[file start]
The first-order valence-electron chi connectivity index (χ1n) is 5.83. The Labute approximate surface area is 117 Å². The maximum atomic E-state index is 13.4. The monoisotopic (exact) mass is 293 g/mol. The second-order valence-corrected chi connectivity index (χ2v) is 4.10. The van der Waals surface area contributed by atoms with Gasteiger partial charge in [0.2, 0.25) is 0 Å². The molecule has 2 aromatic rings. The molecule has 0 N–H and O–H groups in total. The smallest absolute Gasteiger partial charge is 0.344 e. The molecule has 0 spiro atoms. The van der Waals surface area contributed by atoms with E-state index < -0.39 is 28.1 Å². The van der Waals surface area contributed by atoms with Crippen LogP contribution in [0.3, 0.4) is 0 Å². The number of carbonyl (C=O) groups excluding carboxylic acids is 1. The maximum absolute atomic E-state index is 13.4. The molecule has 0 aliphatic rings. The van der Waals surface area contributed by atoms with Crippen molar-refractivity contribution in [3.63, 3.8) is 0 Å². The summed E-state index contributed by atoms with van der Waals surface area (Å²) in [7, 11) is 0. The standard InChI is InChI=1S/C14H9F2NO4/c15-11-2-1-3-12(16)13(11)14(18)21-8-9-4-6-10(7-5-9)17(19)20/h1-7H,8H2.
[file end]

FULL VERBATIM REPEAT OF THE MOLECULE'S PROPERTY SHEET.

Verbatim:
The first-order valence-electron chi connectivity index (χ1n) is 5.83. The Labute approximate surface area is 117 Å². The maximum atomic E-state index is 13.4. The monoisotopic (exact) mass is 293 g/mol. The second-order valence-corrected chi connectivity index (χ2v) is 4.10. The van der Waals surface area contributed by atoms with Gasteiger partial charge in [0.2, 0.25) is 0 Å². The molecule has 2 aromatic rings. The molecule has 0 N–H and O–H groups in total. The smallest absolute Gasteiger partial charge is 0.344 e. The molecule has 0 spiro atoms. The van der Waals surface area contributed by atoms with E-state index < -0.39 is 28.1 Å². The van der Waals surface area contributed by atoms with Crippen LogP contribution in [0.3, 0.4) is 0 Å². The number of carbonyl (C=O) groups excluding carboxylic acids is 1. The maximum absolute atomic E-state index is 13.4. The molecule has 0 aliphatic rings. The van der Waals surface area contributed by atoms with Crippen molar-refractivity contribution in [3.63, 3.8) is 0 Å². The summed E-state index contributed by atoms with van der Waals surface area (Å²) in [7, 11) is 0. The standard InChI is InChI=1S/C14H9F2NO4/c15-11-2-1-3-12(16)13(11)14(18)21-8-9-4-6-10(7-5-9)17(19)20/h1-7H,8H2.